Everyone expects the National Academy of Sciences' report on the state of the forensic sciences to mark a watershed in criminal justice, but since the report itself has not been released, the front page preview of the report in the New York Times relied on accounts from various sources that had seen early drafts.
The article presents a succinct example of how despite getting lots of small pieces exactly right you can get the big story completely wrong. The DNA exoneration cases have thrown a harsh light on tragedies in which the analyses of bite marks, hair and fiber evidence, fingerprints and firearm identification have been “handled by poorly trained technicians who then exaggerate the accuracy of their methods in court.”
With disturbing frequency that slovenly process has resulted in the arrest, conviction, and imprisonment of the wrong man.
But what the Times didn't mention is that every time the wrong man goes to prison, the right man escapes as a result, and is free to find more victims. The perverse effect of this omission is to focus the entire conversation on an illusory Manichean conflict between implacable enemies: the Champions of Innocence in the defense bar and the National Academy on one side, and a conviction-obsessed “law enforcement” monolith on the other.
This conflict is potentially no less destructive for being imaginary. The fact is, no one became a prosecutor, joined the police force, or studied forensic science in order to convict the innocent so that the guilty could go free. Most of the people who actually practice in the criminal justice system recognize a shared interest in good forensic science. Where reforms in investigative procedures have been implemented in the wake of the DNA exonerations–for example, in the area of eyewitness lineup practices–it has been because of the cooperative presence on Innocence Commissions or Technical Working Groups of representatives of all of the criminal justice system's practitioners: cops, prosecutors, defenders and scientists.
Productive discussion of the NAS report is threatened by another favorite theme that haunts the Times piece: the hunt for the “bad apple.” Since we know there have been tragic wrongful convictions based on bad science–according to this view–there must have been bad scientists. The trick is to find them. The Times leaves the impression that the hunt for–and discipline of–these bad apples is what the NAS Report is (and should be) all about.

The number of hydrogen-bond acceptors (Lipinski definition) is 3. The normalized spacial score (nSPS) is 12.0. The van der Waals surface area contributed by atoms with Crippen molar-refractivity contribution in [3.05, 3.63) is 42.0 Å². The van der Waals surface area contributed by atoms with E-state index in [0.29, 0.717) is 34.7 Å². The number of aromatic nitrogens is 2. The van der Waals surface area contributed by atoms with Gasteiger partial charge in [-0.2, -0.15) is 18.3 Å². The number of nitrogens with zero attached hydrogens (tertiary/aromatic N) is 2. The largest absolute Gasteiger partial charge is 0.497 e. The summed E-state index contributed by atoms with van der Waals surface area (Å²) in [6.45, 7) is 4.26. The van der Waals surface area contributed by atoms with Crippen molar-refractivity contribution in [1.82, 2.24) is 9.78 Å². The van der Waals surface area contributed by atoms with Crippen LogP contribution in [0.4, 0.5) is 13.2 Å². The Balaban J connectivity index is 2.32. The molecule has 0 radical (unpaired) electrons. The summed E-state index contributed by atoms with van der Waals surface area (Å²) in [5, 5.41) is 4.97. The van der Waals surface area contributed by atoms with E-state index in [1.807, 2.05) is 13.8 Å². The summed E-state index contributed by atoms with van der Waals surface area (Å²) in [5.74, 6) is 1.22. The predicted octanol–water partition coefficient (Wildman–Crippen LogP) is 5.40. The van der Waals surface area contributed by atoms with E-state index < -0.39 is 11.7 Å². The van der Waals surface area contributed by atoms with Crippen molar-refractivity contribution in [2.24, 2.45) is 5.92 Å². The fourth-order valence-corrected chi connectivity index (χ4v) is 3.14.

Well, there are bad scientists. But no bad scientist on his or her own was enough to cause a wrongful conviction. It took bad hiring, bad funding, bad training, uninformed prosecutors and defenders, and lax legal criteria, to send the wrong man to prison. A wrongful conviction is an “organizational accident” made up of many active mistakes interacting with existing latent conditions.
Aviation and–increasingly–medicine have grasped this point. As Dr. Lucien Leape put it in his classic essay, Error In Medicine: “While the proximal error leading to an accident is in fact, usually a “human error,” the causes of that error are often well beyond the individual's control. All humans err frequently. Systems that rely on error-free performance are doomed to fail.”
The NAS report will catalogue vivid, horrifying tragedies, but it will also try to confront close and complex questions about the nature of science and of the systems that we rely on to mobilize science in the cause of justice, not a slugging match between good and evil. We ought to read the report before we write about it, and we ought to try and read it with the seriousness the issues deserve.